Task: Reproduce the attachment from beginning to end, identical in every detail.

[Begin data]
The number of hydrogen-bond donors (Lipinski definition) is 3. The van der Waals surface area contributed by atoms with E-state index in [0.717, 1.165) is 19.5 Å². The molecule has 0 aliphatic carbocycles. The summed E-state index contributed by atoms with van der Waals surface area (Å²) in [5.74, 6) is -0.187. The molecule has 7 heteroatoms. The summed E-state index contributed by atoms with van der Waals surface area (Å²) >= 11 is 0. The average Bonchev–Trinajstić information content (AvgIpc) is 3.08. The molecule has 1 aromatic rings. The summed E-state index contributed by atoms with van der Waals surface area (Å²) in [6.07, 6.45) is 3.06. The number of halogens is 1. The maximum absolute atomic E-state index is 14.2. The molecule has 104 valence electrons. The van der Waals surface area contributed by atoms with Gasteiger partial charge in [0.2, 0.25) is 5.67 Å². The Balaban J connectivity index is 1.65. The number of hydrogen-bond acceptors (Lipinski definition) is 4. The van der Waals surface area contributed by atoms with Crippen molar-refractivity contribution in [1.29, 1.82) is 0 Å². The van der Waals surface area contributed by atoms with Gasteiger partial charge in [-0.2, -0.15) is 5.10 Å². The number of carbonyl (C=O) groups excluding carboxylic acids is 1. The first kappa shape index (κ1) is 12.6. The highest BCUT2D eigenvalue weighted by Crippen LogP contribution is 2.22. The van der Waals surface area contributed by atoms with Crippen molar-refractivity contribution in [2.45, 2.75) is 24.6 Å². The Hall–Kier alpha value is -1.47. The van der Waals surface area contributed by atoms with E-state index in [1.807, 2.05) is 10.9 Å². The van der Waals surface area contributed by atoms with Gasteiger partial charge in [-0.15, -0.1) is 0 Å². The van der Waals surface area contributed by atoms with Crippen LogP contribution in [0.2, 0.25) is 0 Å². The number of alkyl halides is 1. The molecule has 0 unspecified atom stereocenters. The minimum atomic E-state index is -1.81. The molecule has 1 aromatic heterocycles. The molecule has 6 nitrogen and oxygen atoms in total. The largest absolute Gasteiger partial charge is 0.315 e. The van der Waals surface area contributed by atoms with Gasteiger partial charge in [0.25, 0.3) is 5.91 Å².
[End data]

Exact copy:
The number of hydrogen-bond donors (Lipinski definition) is 3. The van der Waals surface area contributed by atoms with E-state index in [0.717, 1.165) is 19.5 Å². The molecule has 0 aliphatic carbocycles. The summed E-state index contributed by atoms with van der Waals surface area (Å²) in [5.74, 6) is -0.187. The molecule has 7 heteroatoms. The summed E-state index contributed by atoms with van der Waals surface area (Å²) >= 11 is 0. The average Bonchev–Trinajstić information content (AvgIpc) is 3.08. The molecule has 1 aromatic rings. The summed E-state index contributed by atoms with van der Waals surface area (Å²) in [6.07, 6.45) is 3.06. The number of halogens is 1. The maximum absolute atomic E-state index is 14.2. The molecule has 104 valence electrons. The van der Waals surface area contributed by atoms with Gasteiger partial charge in [0.2, 0.25) is 5.67 Å². The Balaban J connectivity index is 1.65. The number of hydrogen-bond acceptors (Lipinski definition) is 4. The van der Waals surface area contributed by atoms with Crippen molar-refractivity contribution in [1.29, 1.82) is 0 Å². The van der Waals surface area contributed by atoms with Gasteiger partial charge in [-0.2, -0.15) is 5.10 Å². The number of carbonyl (C=O) groups excluding carboxylic acids is 1. The first kappa shape index (κ1) is 12.6. The highest BCUT2D eigenvalue weighted by Crippen LogP contribution is 2.22. The van der Waals surface area contributed by atoms with Crippen molar-refractivity contribution in [2.45, 2.75) is 24.6 Å². The Hall–Kier alpha value is -1.47. The van der Waals surface area contributed by atoms with E-state index in [1.807, 2.05) is 10.9 Å². The van der Waals surface area contributed by atoms with Gasteiger partial charge in [-0.15, -0.1) is 0 Å². The van der Waals surface area contributed by atoms with Crippen LogP contribution in [0.2, 0.25) is 0 Å². The number of alkyl halides is 1. The molecule has 0 unspecified atom stereocenters. The minimum atomic E-state index is -1.81. The molecule has 1 aromatic heterocycles. The molecule has 6 nitrogen and oxygen atoms in total. The largest absolute Gasteiger partial charge is 0.315 e. The van der Waals surface area contributed by atoms with Gasteiger partial charge in [0.25, 0.3) is 5.91 Å².